Last month the Los Angeles City Council voted to call on the Los Angeles Department of Water and Power to develop a plan to wean us off fossil fuel and go 100 percent “clean energy.” Councilman Paul Krekorian, who co-authored the motion, called it “an enormous step forward that will help preserve our environment and lead us to a more sustainable future.”
And earlier this month the U.S. Green Building Council was in town with its Greenbuild International Conference and Expo 2016. “California and Los Angeles continue to be leaders in green building, demonstrating the potential for public-private partnership to boost green building in the state,” according to organizers.
But is L.A. really that green? A new analysis from personal finance site WalletHub looked at data on pollution, transportation, energy sources, lifestyles and environmental policy in the largest 100 cities in the United States to come up with a ranking of 2016’s Greenest Cities in America.
Los Angeles did not make the top 10. In fact, at number 19, we barely made the top 20. Why? Our smog-prone environment ranked 58th. Our car culture helped us rank 30th for transportation. And for energy sources (17th) and lifestyle (21st) we aren't exactly knocking it out of the park.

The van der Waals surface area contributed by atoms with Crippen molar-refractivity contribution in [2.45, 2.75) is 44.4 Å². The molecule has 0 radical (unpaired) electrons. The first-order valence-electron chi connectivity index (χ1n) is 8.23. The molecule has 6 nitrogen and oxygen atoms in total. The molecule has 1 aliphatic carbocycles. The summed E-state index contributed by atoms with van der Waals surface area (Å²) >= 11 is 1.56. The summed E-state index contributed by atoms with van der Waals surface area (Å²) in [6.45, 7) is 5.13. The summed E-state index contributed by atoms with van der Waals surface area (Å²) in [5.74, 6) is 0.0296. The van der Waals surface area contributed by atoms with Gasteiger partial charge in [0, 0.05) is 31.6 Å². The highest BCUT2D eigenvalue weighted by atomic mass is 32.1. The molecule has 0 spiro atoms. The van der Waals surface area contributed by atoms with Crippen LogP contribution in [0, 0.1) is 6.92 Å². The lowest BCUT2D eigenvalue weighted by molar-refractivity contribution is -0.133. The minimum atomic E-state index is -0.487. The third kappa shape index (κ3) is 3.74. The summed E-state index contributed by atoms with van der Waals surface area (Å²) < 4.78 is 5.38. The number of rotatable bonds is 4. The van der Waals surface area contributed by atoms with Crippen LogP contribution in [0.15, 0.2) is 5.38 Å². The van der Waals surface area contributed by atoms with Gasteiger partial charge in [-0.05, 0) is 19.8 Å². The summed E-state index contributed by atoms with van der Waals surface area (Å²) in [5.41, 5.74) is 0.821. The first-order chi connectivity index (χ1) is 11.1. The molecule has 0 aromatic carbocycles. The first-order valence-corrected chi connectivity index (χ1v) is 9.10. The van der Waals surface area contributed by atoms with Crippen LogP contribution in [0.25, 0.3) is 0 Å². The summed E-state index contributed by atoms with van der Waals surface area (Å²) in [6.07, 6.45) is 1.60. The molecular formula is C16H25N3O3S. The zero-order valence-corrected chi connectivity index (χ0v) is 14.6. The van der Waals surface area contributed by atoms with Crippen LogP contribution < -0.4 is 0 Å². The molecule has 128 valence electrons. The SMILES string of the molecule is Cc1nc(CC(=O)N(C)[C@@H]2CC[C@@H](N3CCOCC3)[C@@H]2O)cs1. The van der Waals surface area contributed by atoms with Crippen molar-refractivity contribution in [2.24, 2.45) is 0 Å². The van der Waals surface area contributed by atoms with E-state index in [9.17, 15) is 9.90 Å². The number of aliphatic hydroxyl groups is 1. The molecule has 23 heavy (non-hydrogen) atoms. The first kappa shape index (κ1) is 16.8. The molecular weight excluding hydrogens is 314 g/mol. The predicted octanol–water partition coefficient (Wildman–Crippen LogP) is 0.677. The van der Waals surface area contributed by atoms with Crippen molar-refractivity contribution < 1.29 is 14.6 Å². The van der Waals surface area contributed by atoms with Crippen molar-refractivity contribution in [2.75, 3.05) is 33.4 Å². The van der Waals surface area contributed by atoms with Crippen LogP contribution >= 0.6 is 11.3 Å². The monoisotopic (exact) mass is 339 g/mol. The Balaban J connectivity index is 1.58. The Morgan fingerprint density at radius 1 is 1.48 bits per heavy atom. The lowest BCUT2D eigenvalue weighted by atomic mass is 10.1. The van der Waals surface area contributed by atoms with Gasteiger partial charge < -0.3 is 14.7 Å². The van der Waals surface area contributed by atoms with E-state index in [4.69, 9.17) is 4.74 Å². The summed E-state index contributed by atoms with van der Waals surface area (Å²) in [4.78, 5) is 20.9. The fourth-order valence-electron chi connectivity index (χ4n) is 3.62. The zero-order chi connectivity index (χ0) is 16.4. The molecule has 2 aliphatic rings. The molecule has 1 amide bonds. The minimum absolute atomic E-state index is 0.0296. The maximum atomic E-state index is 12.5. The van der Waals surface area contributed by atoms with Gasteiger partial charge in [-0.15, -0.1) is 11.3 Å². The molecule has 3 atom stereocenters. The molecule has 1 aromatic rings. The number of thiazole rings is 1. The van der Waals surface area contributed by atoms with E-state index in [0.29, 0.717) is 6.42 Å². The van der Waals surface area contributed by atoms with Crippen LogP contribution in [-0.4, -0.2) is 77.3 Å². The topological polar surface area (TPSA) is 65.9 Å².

L.A. did well — fifth place — in farmers markets per capita, the analysis found. Because kale will save the day.
Despite L.A.'s mediocre overall showing, California cities did well in this analysis. San Francisco came in first place. San Jose (third), Fremont (fourth), San Diego (fifth) and Sacramento (ninth) had honorable performances, too. Honolulu, which had the best air quality recorded on the list, came in second place overall.
Riverside and San Bernardino shared the distinction of having the worst air quality in America, according to WalletHub. But, hey, the Inland Empire offers high crime rates, epic home foreclosures and plenty of methamphetamine. It has it all.
At least Los Angeles wasn't the worst overall city on this list. That accolade belongs to Baton Rouge, Louisiana, home to a number of oil refineries. The environment there ranked 98th, which makes you want to take a deep breath of L.A. air.